Copper Connections with PEX

I am doing a bathroom in the basement of my house. I have to run 4 cold and 3 hot (tub, sink, shower, and toilet). I am going to be coming from 3/8 ID, 1/2 O.D. Copper. I bought 1/2" PEX to run under the concrete floor, I already have it broken up. I am using PEX because it's seamless (zurn pex). From the copper lines off the water heater (hot) and softener (cold) I am just going to cut out about 12 inches and add reducers to bump it up to 1/2 I.D. 5/8 O.D. copper, because not only is this the same size as the 1/2 PEX but also everything is cheaper in this size, maybe because its standard. So I will cut into the 3/8 copper lines and add reducers to a 1/2 inch line with 4 tees in the cold line and 3 in the hot. Off the tees, I will continue with 1/2" down about 2ft from the ceiling (which is where the copper lines are running off the softener and water heater) to a 1/2 ball valve, continuing in copper again with a zurn pex copper to pex fitting at the end. This is my first project with piping and it's quite a big one. I fill fully confident I am able to do this just fine. My only problem is every time I talk to someone about it, I am told a different way how to do it. Even the guys at the hardware store have told me 3 different ways to do it. The first time I had all threaded fittings with compression for the copper. The second time, I had flare fittings with threaded couplings, the third time, its now all solder fittings, no threads except where the pex connects to the copper, that is some sort of compression fitting, no choice I guess there. I feel this is the best way, soldering everything, rather than compression, flaring, or threading everything together, do you agree? Also, I am teeing into the main 4" sewer line (stack) for all the drains. I have it dug up and ready to cut. From what people have told me so far, I should come off the 4" sewer line which is about a foot below the basement floor with a 4x4x4 Y and then have 4x4x2 tees off of that going to the various drains, reducing to 1 1/2 when needed. And also reducing to a 3" for the toilet. Or someone told me I could just reduce to 3 from right off of the sewer (4x4x3 Y) and go to 1 1/2 right off the 3" line (3x3x1 1/2). Which is better, isn't bigger better? Thanks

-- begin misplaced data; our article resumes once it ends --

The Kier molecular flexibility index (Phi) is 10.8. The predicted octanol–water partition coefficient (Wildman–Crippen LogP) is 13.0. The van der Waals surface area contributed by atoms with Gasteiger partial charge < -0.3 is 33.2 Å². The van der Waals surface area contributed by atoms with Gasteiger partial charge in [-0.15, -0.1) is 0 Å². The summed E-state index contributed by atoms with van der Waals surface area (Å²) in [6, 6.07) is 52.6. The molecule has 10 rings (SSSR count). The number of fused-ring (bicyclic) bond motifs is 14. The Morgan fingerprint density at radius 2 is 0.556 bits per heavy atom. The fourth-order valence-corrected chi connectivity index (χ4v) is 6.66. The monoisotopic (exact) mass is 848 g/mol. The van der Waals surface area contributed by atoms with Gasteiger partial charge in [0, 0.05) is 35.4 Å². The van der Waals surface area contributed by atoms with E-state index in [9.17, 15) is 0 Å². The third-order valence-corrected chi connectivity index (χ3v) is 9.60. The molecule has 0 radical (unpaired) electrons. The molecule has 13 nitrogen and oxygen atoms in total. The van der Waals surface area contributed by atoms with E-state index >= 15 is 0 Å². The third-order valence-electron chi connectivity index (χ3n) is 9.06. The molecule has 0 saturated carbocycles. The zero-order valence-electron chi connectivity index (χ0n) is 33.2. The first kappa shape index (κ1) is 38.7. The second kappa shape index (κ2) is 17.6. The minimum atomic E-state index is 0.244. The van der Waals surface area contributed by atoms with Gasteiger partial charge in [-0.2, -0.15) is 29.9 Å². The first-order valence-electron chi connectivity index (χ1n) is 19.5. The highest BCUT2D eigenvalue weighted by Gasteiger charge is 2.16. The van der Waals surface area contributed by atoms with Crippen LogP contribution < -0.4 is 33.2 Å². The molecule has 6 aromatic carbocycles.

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snipped-for-privacy@hotmail.com wrote:

Phew. How odd that the existing lines are 1/2" O.D. Most unusual. Oh, well.
Sounds like all your soldered copper fittings will be above the floor. Then PEX below the slab. Sounds OK.
On the drainage: I think you should be talking to your town/city inspector; you may be headed for trouble.
My take on it: Use the 4X4X4 WYE to enter the existing house drain. (4X4X3 WYE will work too, but that decision rests with the inspector.)
Use an appropriate-sized WYE (or long-turn TEE-WYE) for each fixture branch; never use a SAN TEE in this kind of app.
Now, each fixture trap must be protected by some form of venting arrangement. Here is where is gets sticky, especially working under-slab. I would get a good book at the library or BigBox on DIY plumbing and study it. Then talk to the inspector to see what he will allow/require.
Jim
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ABOUT the 1/2 O.D. everywhere, the water comes in at 1/2 I.D. then off the water heater and off the softener it reduces to 3/8 I.D. lines about 6" from the outs from there. Also why are you saying use long turn tees? Just curious, whats the difference between that and a regular y? For venting I just planned on using "quick" vents, they are about $5 and allow airflow in but not out. Thanks!
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snipped-for-privacy@hotmail.com wrote:

Ok, it's whatever it is.
Also why are you saying use long

Long turn TEE WYE is useful because it gives you a rt angle entrance with a gentle sweep. That or a plain WYE will work if the layout fits.
For venting I just planned on using "quick" vents, they are

Yah, they are handy, but I doubt that they would be accepted. Maybe you're not subject to inspection, so that's your call.
1/4" slope per foot and you'll be fine:-)
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Ok, no tees, just y's, I understand, I will stick with the 4x4x4 and 4x4x2 y's, if permitted, I will use long y's, Thanks for the tips! I dont know if quick vents are permitted either, but it sure is strange how the guys at the lowes can tell you to use this stuff then it not be permitted by the city. Reminds me of the ventless gas fireplace I have in my basement, I was told by my gas meter reader when he checked the meter one time that I wasn't allowed to use it, against code or something, but they still sell them at menards, lowes, etc... You can buy em, just can't use em? I think if your not suppose to have them, they should put restrictions on selling them in the area. I understand the risk of a ventless fireplace but its made that way, and what can you do about it. I never use longer than two hours at a time in the winter.
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